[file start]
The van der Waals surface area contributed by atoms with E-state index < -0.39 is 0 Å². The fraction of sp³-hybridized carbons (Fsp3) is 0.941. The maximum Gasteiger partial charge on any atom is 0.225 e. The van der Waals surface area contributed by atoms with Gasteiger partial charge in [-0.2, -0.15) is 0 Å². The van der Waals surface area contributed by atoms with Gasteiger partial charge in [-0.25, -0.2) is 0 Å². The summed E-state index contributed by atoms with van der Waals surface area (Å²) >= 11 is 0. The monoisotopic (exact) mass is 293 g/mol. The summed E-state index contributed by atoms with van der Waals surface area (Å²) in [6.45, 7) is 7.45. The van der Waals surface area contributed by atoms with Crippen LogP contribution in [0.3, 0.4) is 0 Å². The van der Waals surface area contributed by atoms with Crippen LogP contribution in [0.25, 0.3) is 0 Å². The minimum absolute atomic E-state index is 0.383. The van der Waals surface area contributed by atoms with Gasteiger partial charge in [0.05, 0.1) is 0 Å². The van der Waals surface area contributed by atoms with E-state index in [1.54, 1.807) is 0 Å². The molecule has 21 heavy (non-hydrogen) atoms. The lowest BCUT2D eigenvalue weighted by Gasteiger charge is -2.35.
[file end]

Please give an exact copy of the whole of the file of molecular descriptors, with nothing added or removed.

The van der Waals surface area contributed by atoms with E-state index < -0.39 is 0 Å². The fraction of sp³-hybridized carbons (Fsp3) is 0.941. The maximum Gasteiger partial charge on any atom is 0.225 e. The van der Waals surface area contributed by atoms with Gasteiger partial charge in [-0.2, -0.15) is 0 Å². The van der Waals surface area contributed by atoms with Gasteiger partial charge in [-0.25, -0.2) is 0 Å². The summed E-state index contributed by atoms with van der Waals surface area (Å²) >= 11 is 0. The monoisotopic (exact) mass is 293 g/mol. The summed E-state index contributed by atoms with van der Waals surface area (Å²) in [6.45, 7) is 7.45. The van der Waals surface area contributed by atoms with Crippen LogP contribution in [0.3, 0.4) is 0 Å². The van der Waals surface area contributed by atoms with Crippen LogP contribution in [0.25, 0.3) is 0 Å². The minimum absolute atomic E-state index is 0.383. The van der Waals surface area contributed by atoms with Gasteiger partial charge in [0.05, 0.1) is 0 Å². The van der Waals surface area contributed by atoms with E-state index in [1.54, 1.807) is 0 Å². The molecule has 21 heavy (non-hydrogen) atoms. The lowest BCUT2D eigenvalue weighted by Gasteiger charge is -2.35.